Senators are preparing to take the reins of the impeachment trial on Wednesday after largely being relegated to the sidelines of the floor proceedings in the first week.
After six days of opening statements from House managers and President Trump‘s team, senators will start asking questions of both sides at 1 p.m. on Wednesday.
The question-and-answer session is expected to be stretched over two days, with senators getting a total of 16 hours to ask questions, before moving to a vote on Friday on whether or not to call witnesses.
Under a deal announced by Senate Majority Leader Mitch McConnell (R-Ky.), questions will alternate between Republicans and Democrats. Wednesday’s session is expected to last eight hours, not including breaks.
McConnell also doled out advice to both senators asking their questions as well as to House managers and Trump’s team for how to answer them: Get to the point.
“During the question period of the Clinton trial, senators were thoughtful and brief with their questions, and the managers and counsel were succinct in their answers. I hope we can follow both of these examples during this time,” McConnell said Tuesday.
Senators aren’t allowed to speak during the trial. Instead, they are submitting their questions in writing. The questions will first be fielded through leadership on both sides, who have said their main object is to weed out duplicates or repetitive questions.
The questions will then be passed, alternating between parties, to Chief Justice John Roberts, who is presiding over the trial.
Roberts will read out the question, which side it is addressed to and which senators submitted it. When duplicative questions are merged, Roberts is expected to read out the name of each senator who originally submitted the questions.
“Questions can be directed to House managers or the President’s counsel. Senators can’t ask each other questions,” a GOP aide added, outlining how the proceeding will go.
Senators and aides said they expected House Democrats and Trump’s team to take up to five minutes to respond per question—the same amount of time as during the Clinton trial. But that limit wasn’t strictly enforced in 1999.
Roberts referenced the Chief Justice Rehnquist laying out the five-minute limit on Tuesday, indicating that he would like to enforce the same standard.
“The  transcript indicates this was met with ‘laughter,’” he said, prompting laughter from the senators in the chamber on Tuesday. “Nonetheless, managers and counsel generally limited their responses accordingly. I think the late chief’s time limit was a good one and would ask both sides to abide by it.”
The marathon session will likely involve plenty of tea leaf reading as leadership, their colleagues and reporters all keep a close eye on Republican senators including Sens. Susan Collins (Maine), Lisa Murkowski (Alaska) and Mitt Romney (Utah), who are each viewed as swing votes on whether or not to call witnesses.
“I’ve already compiled a great number of them. I’ve got to winnow down my list,” Collins said during an interview with CBS News, referring to potential witnesses.
Collins and then-Sen. Russ Feingold (D-Wis.) submitted the only bipartisan question during the Clinton impeachment trial.
Questions from Democratic Sens. Joe Manchin (W.Va.), Doug Jones (Ala.) and Kyrsten Sinema (Ariz.) will be under close scrutiny, with the three Democrats viewed as potential swing votes on whether or not to convict or acquit Trump.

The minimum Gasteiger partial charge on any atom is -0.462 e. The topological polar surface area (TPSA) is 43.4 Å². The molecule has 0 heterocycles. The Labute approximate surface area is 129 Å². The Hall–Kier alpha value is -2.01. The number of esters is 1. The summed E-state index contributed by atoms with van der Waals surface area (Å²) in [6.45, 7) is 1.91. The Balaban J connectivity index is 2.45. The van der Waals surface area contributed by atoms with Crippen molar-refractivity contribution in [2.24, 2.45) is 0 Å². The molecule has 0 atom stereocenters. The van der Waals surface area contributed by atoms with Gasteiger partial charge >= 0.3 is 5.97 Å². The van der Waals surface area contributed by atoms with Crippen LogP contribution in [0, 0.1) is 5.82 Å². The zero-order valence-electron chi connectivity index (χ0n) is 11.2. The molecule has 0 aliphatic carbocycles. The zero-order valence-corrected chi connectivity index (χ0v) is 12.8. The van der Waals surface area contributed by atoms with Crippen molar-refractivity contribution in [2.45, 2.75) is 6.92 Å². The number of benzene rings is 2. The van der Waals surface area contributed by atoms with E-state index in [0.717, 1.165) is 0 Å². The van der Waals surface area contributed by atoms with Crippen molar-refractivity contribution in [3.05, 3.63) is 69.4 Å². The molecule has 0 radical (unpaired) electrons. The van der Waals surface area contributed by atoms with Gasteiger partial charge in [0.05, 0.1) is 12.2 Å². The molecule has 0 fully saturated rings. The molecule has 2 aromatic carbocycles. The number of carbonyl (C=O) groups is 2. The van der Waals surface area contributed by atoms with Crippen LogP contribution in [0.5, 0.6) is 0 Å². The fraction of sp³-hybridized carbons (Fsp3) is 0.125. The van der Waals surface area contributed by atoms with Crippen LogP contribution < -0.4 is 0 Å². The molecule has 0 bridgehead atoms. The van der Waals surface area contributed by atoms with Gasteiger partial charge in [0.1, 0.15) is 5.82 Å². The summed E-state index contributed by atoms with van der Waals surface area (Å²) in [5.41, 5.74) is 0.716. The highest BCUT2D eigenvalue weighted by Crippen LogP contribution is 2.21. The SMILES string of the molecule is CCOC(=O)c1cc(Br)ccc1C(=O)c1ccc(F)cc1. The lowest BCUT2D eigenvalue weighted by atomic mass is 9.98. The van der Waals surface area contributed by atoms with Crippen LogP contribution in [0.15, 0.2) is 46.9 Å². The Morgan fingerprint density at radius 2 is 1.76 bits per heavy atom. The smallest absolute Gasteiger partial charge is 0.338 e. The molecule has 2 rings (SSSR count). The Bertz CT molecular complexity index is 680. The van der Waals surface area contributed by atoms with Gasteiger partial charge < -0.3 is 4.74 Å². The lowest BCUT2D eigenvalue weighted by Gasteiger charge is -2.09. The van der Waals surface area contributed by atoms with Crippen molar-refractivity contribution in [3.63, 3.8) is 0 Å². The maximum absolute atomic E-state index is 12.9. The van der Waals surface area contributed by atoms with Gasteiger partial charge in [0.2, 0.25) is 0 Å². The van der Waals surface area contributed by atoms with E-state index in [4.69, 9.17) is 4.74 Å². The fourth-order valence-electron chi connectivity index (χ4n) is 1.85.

Manchin and Jones have described themselves as undecided on Trump’s removal, while Sinema, who does not do hallway interviews in the Capitol, has pledged to keep an open mind during the impeachment proceedings.
Jones and Manchin have said they are working with staff and preparing to ask questions, with Jones telling reporters he would “try to pair them down.”
“You know, there’s 100 of us [and] everybody’s got questions, so we’ll see how it goes,” he said.
It could also give senators in both parties the chance to poke holes in the case presented by House Democrats and Trump’s legal, or to try to fill in gaps from the opening arguments.
Sen. Josh Hawley (R-Mo.) unveiled nine questions he wants to ask, each of which will focus on top GOP areas of interest including the intelligence community whistleblower whose complaint helped spurred the impeachment inquiry as well as Hunter Biden.
Hawley, for example, wants to ask House managers if President Obama was aware of Hunter Biden’s work for Burisma, a Ukrainian gas company, while former Vice President Joe Biden was handling Ukraine policy.
“Before Vice President Joe Biden sought to remove [Ukrainian Prosecutor General Viktor] Shokin, did the White House Counsel’s Office or the Office of the Vice President legal counsel issue ethics advice approving Mr. Biden’s involvement in matters involving Shokin, despite the presence of Hunter Biden on the Burisma board?” Hawley asks in another question.
There’s no evidence that Biden was acting with his son’s interests in mind when he pushed for Shokin’s dismissal, a position that reflected the views of the Obama administration and U.S. allies in Europe. The former vice president has denied doing so and the GOP claims have been debunked by fact checkers.
Sen. Kevin Cramer (R-N.D.), asked to muse on what questions he had, said he remained curious about why the House didn’t dig into the fight over getting former national security adviser John Bolton’s testimony.
“Why did the House let up so easily on John Bolton,” he said, “but I don’t think that’s a unique one.”
He added that he was also curious about the House managers view on Rudy Giuliani, Trump’s personal attorney.
“You know there’s been so much talk about him,” Cramer said. “They really never pursued Rudy Giuliani … I’d like a little more clarity on that.”